Griffith Park Reptiles and Amphibians Daniel S. Cooper Cooper Ecological Monitoring, Inc. Los Angeles, California [email_address] February 2010
Why do we care? Reptiles/Amphibians are integral parts of nature Many are indicators of ecological integrity Knowledge of natural systems brings understanding of earth, our relationship to earth Understanding enriches our lives, like art, music, food, etc.; otherwise, why have more than one kind of anything?
Herptile diversity of Santa Monica Mountains Entire range (n = 31) Newts/Salamanders (5) Frogs/Toads (4) Turtles (1) Lizards (7) Snakes (14) Source: “Reptile and Amphibian Checklist for the Santa Monica Mtns. NRA” (undated) In eastern Santa Monica Mtns. (n = 21) Salamanders (4) Frogs/Toads (2) Lizards (6) Snakes (9) Source: Delisle et al. 1986
History of investigation into Griffith Park reptiles and amphibians Earliest known collection (1911): CAS 33184,5 Aneides lugubris “Arboreal Salamander” (2) CAS 33151-83 Batrachoseps nigriventris “Black-bellied Slender- salamander” (33) CAS 33186 Ensatina eschscholtzii “Monterey Salamander” (aka Ensatina) Collector: E.C. Van Dyke Location: “On hills in Griffith Park”
History of investigation into Griffith Park reptiles and amphibians Only comprehensive publication: DeLisle et al. 1986 “ The Distribution and Present Status of the Herpetofauna of the Santa Monica Mountains of Los Angeles and Ventura Counties, California. Special publication No. 2 of the Southwestern Herpetoloist Soc., Dec. 1986” DeLisle listedjust five species listed as specifically occurring in Park (ignored specimen data): Western Fence-lizard Side-blotched lizard Southern alligator lizard Silvery legless lizard California striped racer This lack of information has contributed to historically low appreciation of park as natural area.
History of investigation into Griffith Park reptiles and amphibians “ The Postfire Era” Postfire Recovery Team convened after 2007 fire, which burned 800 acres. Wildlife Team led by Daniel S. Cooper, Cooper Ecological Monitoring, Inc. In partnership with USGS, initiated herptile surveys of Griffith Park in spring 2008, continuing through summer 2009.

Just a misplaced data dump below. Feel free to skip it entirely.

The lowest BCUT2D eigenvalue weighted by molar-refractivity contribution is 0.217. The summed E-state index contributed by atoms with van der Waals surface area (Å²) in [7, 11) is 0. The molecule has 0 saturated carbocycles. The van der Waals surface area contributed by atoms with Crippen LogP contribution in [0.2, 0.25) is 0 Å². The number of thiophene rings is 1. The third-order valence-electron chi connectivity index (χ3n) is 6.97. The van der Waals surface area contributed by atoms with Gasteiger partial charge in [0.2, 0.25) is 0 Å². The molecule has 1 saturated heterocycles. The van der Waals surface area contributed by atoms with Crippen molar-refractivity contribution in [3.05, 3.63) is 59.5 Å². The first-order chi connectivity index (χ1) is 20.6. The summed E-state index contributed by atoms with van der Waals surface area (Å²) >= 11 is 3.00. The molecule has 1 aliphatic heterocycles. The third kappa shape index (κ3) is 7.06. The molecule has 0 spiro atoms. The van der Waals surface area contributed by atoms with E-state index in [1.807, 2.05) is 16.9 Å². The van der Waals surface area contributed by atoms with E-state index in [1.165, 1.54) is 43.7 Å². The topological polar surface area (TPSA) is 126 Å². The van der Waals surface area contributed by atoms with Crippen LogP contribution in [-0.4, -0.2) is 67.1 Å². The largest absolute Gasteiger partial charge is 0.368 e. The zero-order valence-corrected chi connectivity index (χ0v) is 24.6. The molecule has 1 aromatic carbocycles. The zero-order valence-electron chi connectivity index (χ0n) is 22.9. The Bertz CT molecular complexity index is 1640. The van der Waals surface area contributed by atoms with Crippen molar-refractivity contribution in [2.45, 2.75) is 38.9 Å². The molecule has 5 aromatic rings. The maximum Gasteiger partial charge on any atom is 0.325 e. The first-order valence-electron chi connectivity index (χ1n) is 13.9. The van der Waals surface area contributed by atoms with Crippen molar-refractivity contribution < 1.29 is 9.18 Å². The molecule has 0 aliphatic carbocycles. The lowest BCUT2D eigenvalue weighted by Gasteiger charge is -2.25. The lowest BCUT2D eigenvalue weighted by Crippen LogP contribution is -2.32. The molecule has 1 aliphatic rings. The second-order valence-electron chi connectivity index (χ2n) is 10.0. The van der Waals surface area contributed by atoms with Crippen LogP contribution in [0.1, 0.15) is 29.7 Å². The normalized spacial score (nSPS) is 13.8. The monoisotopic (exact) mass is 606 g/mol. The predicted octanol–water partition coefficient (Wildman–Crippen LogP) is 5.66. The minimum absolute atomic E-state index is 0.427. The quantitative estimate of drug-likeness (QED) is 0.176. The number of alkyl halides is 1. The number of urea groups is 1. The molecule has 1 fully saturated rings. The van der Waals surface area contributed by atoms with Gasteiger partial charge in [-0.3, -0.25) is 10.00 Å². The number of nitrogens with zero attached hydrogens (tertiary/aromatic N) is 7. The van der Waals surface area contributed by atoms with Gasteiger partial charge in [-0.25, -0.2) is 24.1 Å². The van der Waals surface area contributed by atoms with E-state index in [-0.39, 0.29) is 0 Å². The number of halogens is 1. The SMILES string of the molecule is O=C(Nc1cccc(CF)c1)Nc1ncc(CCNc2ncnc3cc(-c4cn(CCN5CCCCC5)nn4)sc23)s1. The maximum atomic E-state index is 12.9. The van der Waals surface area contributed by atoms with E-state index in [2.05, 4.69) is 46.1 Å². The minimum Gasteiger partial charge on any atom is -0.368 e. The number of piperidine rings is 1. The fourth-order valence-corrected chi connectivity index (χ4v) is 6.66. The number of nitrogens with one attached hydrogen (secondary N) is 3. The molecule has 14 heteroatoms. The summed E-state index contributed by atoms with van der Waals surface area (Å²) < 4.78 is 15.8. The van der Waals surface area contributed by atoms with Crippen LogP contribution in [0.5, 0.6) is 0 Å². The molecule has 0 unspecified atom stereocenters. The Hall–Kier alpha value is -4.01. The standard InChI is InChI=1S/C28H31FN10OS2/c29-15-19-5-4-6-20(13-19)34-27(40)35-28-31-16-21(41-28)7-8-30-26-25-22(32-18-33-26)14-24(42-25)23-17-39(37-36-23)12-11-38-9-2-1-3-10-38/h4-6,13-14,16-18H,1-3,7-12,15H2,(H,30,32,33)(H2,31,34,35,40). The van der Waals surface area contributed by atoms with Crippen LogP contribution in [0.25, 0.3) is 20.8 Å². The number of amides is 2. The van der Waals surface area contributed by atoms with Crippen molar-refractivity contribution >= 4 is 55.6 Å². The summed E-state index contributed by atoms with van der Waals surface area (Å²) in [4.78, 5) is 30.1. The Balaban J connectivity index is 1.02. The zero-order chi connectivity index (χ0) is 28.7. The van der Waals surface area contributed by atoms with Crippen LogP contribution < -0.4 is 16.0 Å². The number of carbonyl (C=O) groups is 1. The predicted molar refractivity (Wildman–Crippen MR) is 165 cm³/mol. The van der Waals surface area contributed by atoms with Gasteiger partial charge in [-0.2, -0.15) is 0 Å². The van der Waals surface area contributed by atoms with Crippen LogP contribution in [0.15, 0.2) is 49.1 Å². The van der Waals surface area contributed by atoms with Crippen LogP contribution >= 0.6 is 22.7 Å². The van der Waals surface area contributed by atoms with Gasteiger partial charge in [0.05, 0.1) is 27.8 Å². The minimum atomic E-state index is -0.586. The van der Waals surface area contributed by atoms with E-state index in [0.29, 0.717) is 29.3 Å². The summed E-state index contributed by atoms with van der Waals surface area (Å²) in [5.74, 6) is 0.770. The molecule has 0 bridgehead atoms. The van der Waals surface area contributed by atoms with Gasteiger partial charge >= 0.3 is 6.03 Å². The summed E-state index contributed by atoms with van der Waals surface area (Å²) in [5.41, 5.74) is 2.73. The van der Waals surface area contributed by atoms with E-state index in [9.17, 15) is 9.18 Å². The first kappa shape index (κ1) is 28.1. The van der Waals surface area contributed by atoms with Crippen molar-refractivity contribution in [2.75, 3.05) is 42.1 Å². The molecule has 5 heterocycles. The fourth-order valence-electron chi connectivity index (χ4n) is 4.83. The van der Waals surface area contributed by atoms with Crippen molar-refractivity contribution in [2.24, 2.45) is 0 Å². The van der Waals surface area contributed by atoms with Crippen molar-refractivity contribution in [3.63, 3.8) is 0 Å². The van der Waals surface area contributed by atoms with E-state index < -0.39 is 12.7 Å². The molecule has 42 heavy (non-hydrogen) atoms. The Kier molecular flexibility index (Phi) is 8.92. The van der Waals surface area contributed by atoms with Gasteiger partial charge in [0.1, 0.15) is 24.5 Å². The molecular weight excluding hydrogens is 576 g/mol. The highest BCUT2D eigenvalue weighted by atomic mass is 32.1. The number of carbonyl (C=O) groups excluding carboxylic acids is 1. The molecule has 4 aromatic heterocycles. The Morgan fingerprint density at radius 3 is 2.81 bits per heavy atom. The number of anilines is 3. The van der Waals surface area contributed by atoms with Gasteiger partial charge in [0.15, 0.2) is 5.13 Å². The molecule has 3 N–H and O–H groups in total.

Goals and Methods How much of original species diversity is left? What habitats are/were important for which species? <ul><li>Year-long trapping study (w/ USGS) </li></ul><ul><li>Opportunistic searches (after rain, on hot days) </li></ul><ul><li>Conversation/communication with rangers/hikers </li></ul>
2008 - 2009 Trapping Drift fencing Bucket Snake trap Opened/checked for 5 days every 4-6 weeks “ Herptile Array”
2008 - 2009 Trapping Five “arrays” placed in the park at Brush Canyon (3), Royce Canyon (1) and Oak Canyon (1). 5-day trapping sessions in Apr., May, June, Aug. and Oct. 2008; Feb., Apr., May and July 2009
What have we found? - Salamanders No known records of California Newt, California Treefrog or Calif. Red-legged Frog (ever) Sightings, photos 0 26 Western Toad Sightings Many 0 Pacific Treefrog 0 10+ 1 (juvenile, Spring Cyn.) Searches 0 0 Slender-Salamander sp. (TBD) Other (recent) Traps Species 0 1 (adult, Brush Cyn.) Monterey Ensatina 0 0 Arboreal Salamander
What have we found? - Lizards No known records of Western Pond-Turtle Sightings, photos 3 (adj. to GP) 0 Coast Horned Lizard 0 0 0 Side-blotched Lizard Mathewson et al. 2008 1 1 Western Skink 10s 5+ 100s 0 Searches 0 0 California Legless Lizard Sightings, photos 3 Coastal Western Whiptail Sightings, photos 32 Southern Alligator Lizard Other (recent) Traps Species Sightings, photos 32 Western Fence-lizard
What have we found? - Snakes No records of Yellow-bellied Racer, Night Snake, Coachwhip, Black-headed Snake, Lyre Snake, Western Blind Snake No modern records of So. Calif. Mountain Kingsnake or Coast Patchnose Snake Sightings, photos 5+ 4 Western Rattlesnake 1991 specimen from L.A. River 0 0 Two-striped Garter Snake 1 captured 1990s 0 0 Rosy Boa 0 5+ 0 0 Searches Photo (2007) 0 California Kingsnake Sightings, photos 1 Gopher Snake Other (recent) Traps Species Sightings, photos 6 Striped Racer 3 Sightings, photos Ringneck Snake
Most Common… Western Fence-lizard Sceloporus occidentalis
Most Common… Southern Alligator Lizard Elgaria multicarinata
Probably common (but few records) California Kingsnake Lampropeltis getula Western Skink Eumeces skiltonianus Gopher Snake Pituophis catenifer (upper right)
Biggest mysteries (clockwise from upper left, next slide): <ul><li>Southern Calif. Mountain Kingsnake Lampropeltis zonata </li></ul><ul><ul><ul><li>Old specimens; unconfirmed recent sightings; now rare in entire Santa Monica Mtns., but to be looked for in rocky areas, at outcrops or along stream. </li></ul></ul></ul><ul><li>California Legless Lizard Anniella pulchra </li></ul><ul><li>Old specimens; unconfirmed sightings from adj. properties; persists even in urbanized areas of L.A. </li></ul><ul><li>Two-striped Garter Snake Thamnophis hammondii </li></ul><ul><li>1991 specimen from cement-sided Los Angeles River vic. Glendale; possibly persists along LAR. </li></ul><ul><li>Rosy Boa Lichanura trivirgata </li></ul><ul><li>Specimen captured by L.A. Zoo staff along northwestern edge of park, at rocky outcrop; only known record for SM Mtns.(?) </li></ul>
Considered Extirpated in Griffith Park (unless we learn otherwise!) Side-blotched Lizard Uta stansburiana Coast Patchnose Snake Salvadora hexalepis Both still persist in Verdugo, San Gabriel Mtns.
Thanks! <ul><li>City of Los Angeles, Dept. of Recreation and Parks (including Albert Torres, Chief Ranger) </li></ul><ul><li>Franklin Hills Residents Association </li></ul><ul><li>Greater Griffith Park Neighborhood Council </li></ul><ul><li>Sierra Club - Verdugo Hills Chapter </li></ul>